They shame you with white feathers and public campaigns accusing you of being a coward for not allowing yourself to be maimed or killed for their cause. When the war is over, you are now a nuisance, an unwanted expense that might mean taxes have to be raised. Once the war is over, the only good soldier is a dead soldier. They are in their graves and can be forgotten except when politicians want photo ops.
He’d been quite a good boxer and he taught me how to box and gave me two pairs of boxing gloves. Because of that, I and my friends set up rings in the yard during the summer and sparred.
He never made much money working as a laborer for the railway. He and my grandmother never owned a car. He rode a bike to work. My grandmother knitted, sewed, grew a large garden, preserved.
They let me stay free when I went to university. They found me a summer job through one of my grandfather’s brothers-in-law. After I got married and needed a car because of my job, they loaned me the money so I wouldn’t have to pay interest. My grandfather hated the banks and the paying of interest because after he’d come back from the war and married my grandmother, they had bought a house and when the Depression began, he had his wages cut so he couldn’t keep up the payments and the bank foreclosed. As always, the government, no longer needing men for cannon fodder, abandoned the soldiers who had risked their lives to defend their country.
He was, without doubt, the most honest person I’ve ever known. Although he hated banks with a passion, when he once was given twenty dollars too much when he cashed a cheque, he turned around and went back into the bank to return the overpayment. I learned that type of integrity from him. He’d take no dishonest dollar from anyone.
I also learned from observing him that it is a lie when people say someone is dishonest because he is poor. Many people would have thought my grandfather poor. The people I’ve known who have been thieves have been the well-to-do, the rich, the people who feel entitled to take what doesn’t belong to them.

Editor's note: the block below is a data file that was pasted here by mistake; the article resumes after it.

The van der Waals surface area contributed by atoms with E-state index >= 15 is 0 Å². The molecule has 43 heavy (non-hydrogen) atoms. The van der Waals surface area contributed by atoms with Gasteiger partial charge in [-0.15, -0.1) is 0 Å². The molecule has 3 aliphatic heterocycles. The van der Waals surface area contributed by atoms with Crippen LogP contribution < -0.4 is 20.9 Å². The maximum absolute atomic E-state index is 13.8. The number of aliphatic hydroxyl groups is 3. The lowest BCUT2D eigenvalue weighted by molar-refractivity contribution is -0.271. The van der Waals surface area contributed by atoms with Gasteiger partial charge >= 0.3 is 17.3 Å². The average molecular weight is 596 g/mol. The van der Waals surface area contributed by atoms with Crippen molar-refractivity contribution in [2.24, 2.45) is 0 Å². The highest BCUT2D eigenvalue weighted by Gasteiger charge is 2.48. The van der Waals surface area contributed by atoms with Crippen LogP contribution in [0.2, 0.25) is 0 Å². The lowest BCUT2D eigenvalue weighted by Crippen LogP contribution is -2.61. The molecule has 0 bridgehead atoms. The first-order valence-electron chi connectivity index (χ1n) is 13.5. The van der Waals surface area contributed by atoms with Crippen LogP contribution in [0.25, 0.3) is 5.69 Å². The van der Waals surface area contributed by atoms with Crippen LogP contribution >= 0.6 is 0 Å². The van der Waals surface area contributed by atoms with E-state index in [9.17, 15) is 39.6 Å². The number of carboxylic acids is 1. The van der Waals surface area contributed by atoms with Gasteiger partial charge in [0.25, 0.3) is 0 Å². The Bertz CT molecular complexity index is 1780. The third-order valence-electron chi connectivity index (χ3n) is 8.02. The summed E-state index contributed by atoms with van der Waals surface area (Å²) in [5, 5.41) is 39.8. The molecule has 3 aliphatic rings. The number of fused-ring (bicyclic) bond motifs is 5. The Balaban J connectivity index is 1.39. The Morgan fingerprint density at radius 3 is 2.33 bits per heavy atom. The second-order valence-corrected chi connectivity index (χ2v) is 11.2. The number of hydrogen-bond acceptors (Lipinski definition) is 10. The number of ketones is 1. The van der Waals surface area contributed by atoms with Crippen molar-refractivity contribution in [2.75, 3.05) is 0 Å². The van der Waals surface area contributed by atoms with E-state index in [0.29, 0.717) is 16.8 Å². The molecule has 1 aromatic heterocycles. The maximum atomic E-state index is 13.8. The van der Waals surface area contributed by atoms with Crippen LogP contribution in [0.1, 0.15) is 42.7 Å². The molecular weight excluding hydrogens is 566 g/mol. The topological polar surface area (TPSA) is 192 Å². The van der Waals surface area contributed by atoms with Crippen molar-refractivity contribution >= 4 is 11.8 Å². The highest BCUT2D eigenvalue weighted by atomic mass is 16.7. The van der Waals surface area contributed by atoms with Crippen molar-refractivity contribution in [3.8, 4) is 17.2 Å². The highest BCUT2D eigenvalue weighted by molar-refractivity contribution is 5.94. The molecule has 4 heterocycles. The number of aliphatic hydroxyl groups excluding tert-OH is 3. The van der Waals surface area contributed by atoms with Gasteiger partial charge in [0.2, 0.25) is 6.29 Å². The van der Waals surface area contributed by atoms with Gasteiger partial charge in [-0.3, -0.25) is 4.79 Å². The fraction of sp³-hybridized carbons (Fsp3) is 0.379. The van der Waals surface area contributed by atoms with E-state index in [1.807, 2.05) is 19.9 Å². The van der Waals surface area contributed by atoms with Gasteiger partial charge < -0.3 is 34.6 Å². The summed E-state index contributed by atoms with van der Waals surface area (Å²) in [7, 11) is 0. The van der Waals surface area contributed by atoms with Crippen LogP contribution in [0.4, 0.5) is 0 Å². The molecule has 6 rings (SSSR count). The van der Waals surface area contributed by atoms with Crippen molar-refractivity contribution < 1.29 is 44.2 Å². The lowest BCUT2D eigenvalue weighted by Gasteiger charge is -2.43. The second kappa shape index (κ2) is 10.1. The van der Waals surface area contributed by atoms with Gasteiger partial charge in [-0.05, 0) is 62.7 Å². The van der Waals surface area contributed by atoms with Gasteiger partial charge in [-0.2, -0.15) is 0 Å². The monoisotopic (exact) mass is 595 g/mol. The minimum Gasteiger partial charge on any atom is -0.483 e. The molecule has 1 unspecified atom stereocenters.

He lost two sons when they were very young. That left my mother as his only child. She was the centre of his universe and, through that, I and my brother were part of that world. His son-in-law, although a very hard worker, when he was starting out had no money and no one to borrow from to start his fishing business and sometimes there wasn’t much money in our house. My grandfather never objected when my grandmother paid for a sewing machine or a washing machine for my mother. Or provided me and my brother with clothes. Their home was always our home. A trip to Winnipeg for shopping always ended up at their supper table.
He was badly scarred by the Depression. He lived in fear it would return. It colored his whole life. He only had a few years of education and he thought that I would be best off if I would get a job with a large company and stay there the rest of my life, amassing seniority so when the next Great Depression came I’d have the most security. He was fighting the last economic war. The future betrays us all. Yet, he supported my going to university, supported my getting a graduate degree.
He was seventy-four, the same age I am now, when he died in the Gimli hospital of a heart attack. There were no stents or bypass operations then. His last words to my father were “Dempsey, I’m done this time.”
We buried him in the graveyard of a small town in Manitoba, a long way from the farm in Ireland where he grew up. I thought, at the time, he should have been cremated and his ashes sent back to Ireland to be buried in the family graveyard but then I realized, he’d fought for Canada, he’d made his living in Canada, buried two children in Canada, and even though once a year, he put on his sash and marched in the Orangemen’s parade and went to their picnic, it was just a day’s nostalgia from years past. It was no more meaningful than when my father’s people celebrate their Icelandic Viking heritage. None of them actually want to go back to being Viking pirates. When the day was over, my grandfather put the sash back into its box. He wasn’t interested in participating in the Troubles. He carried no pistol in his pocket.
His heart was in Winnipeg, in the Legion with the other old soldiers, at the bingo table, in his overstuffed chair beside the radio, across from me at the card table, at the Christmas dinner at my parents’ house.